Ida B. Wells Barnett (b. 1862 – d. 1931)
Ida B. Wells-Barnett was born in Mississippi in 1862 and is most known as a journalist and activist. At the age of 18, after dropping out of Rust College, and losing her parents and sibling to yellow fever – Wells-Barnett began her teaching career. After facing instances of racism and discrimination, Wells-Barnett began to write about race and politics in the South using the pseudonym “Lola” – her works were published in black newspapers. She later went on to own two newspapers, The Memphis Free Speech and, Headlight and Free Speech. She was also campaigned against lynching and published many articles on the matter, one of which was a pamphlet titled “Southern Horrors”—often angering southern whites and putting her safety at risk. Her anti-lynching efforts took her to the White House in 1898 where she advocated for reform to President McKinley. Wells-Barnett was also active in efforts for women’s suffrage. She founded the Alpha Suffrage Club and helped to establish the National Association of Colored Women. As a result of her efforts, in 1913, Wells-Barnett was invited to march in the 1913 Suffrage Parade in. D.C. Wells-Barnett, while instructed by white club organizers to march at the back of the parade – took a stand for women of color and demanded equality, marched in the parade.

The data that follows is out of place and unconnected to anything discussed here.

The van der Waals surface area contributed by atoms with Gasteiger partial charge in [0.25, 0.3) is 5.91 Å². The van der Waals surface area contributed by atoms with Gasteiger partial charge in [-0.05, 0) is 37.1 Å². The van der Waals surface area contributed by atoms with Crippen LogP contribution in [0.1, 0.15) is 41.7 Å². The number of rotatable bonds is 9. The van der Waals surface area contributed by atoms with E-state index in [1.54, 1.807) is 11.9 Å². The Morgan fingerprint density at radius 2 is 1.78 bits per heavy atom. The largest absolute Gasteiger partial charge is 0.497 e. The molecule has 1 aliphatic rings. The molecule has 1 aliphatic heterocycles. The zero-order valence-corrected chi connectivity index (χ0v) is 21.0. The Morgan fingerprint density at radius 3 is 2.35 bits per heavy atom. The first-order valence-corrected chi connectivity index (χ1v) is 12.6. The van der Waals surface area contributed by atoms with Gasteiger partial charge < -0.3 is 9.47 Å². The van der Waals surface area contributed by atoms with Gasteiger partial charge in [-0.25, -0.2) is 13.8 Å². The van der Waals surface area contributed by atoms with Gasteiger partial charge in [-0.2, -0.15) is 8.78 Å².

Black Past Short Biography: https://www.blackpast.org/african-american-history/barnett-ida-wells-1862-1931/
Women’s History Museum Short Biography:https://www.womenshistory.org/education-resources/biographies/ida-b-wells-barnett